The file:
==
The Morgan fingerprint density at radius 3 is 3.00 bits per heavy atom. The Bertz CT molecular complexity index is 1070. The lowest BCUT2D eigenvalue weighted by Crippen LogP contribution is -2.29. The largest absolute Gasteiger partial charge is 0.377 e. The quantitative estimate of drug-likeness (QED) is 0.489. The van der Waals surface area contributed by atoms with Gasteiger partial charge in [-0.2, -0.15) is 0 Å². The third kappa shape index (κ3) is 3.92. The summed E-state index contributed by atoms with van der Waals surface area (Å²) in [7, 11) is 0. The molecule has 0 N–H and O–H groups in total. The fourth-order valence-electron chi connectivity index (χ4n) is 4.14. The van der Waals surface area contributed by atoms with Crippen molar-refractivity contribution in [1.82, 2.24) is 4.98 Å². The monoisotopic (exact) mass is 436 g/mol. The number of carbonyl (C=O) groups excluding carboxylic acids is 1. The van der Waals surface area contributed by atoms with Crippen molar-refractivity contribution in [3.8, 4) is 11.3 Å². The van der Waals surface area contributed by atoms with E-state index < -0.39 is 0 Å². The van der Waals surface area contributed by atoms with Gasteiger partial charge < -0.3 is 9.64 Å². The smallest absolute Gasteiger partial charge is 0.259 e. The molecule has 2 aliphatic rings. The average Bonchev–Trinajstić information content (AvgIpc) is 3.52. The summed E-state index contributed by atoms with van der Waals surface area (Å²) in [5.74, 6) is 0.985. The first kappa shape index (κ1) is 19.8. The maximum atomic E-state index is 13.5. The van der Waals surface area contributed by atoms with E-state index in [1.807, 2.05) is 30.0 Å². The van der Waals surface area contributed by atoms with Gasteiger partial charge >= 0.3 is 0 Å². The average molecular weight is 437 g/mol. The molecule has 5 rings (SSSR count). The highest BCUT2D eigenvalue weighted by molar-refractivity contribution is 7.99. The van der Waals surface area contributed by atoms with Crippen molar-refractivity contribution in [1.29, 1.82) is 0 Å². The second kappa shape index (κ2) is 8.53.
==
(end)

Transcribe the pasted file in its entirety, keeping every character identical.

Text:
The Morgan fingerprint density at radius 3 is 3.00 bits per heavy atom. The Bertz CT molecular complexity index is 1070. The lowest BCUT2D eigenvalue weighted by Crippen LogP contribution is -2.29. The largest absolute Gasteiger partial charge is 0.377 e. The quantitative estimate of drug-likeness (QED) is 0.489. The van der Waals surface area contributed by atoms with Gasteiger partial charge in [-0.2, -0.15) is 0 Å². The third kappa shape index (κ3) is 3.92. The summed E-state index contributed by atoms with van der Waals surface area (Å²) in [7, 11) is 0. The molecule has 0 N–H and O–H groups in total. The fourth-order valence-electron chi connectivity index (χ4n) is 4.14. The van der Waals surface area contributed by atoms with Crippen molar-refractivity contribution in [1.82, 2.24) is 4.98 Å². The monoisotopic (exact) mass is 436 g/mol. The number of carbonyl (C=O) groups excluding carboxylic acids is 1. The van der Waals surface area contributed by atoms with Crippen molar-refractivity contribution in [3.8, 4) is 11.3 Å². The van der Waals surface area contributed by atoms with E-state index < -0.39 is 0 Å². The van der Waals surface area contributed by atoms with Gasteiger partial charge < -0.3 is 9.64 Å². The smallest absolute Gasteiger partial charge is 0.259 e. The molecule has 2 aliphatic rings. The average Bonchev–Trinajstić information content (AvgIpc) is 3.52. The summed E-state index contributed by atoms with van der Waals surface area (Å²) in [5.74, 6) is 0.985. The first kappa shape index (κ1) is 19.8. The maximum atomic E-state index is 13.5. The van der Waals surface area contributed by atoms with E-state index in [1.807, 2.05) is 30.0 Å². The van der Waals surface area contributed by atoms with Gasteiger partial charge >= 0.3 is 0 Å². The average molecular weight is 437 g/mol. The molecule has 5 rings (SSSR count). The highest BCUT2D eigenvalue weighted by molar-refractivity contribution is 7.99. The van der Waals surface area contributed by atoms with Crippen molar-refractivity contribution in [1.29, 1.82) is 0 Å². The second kappa shape index (κ2) is 8.53.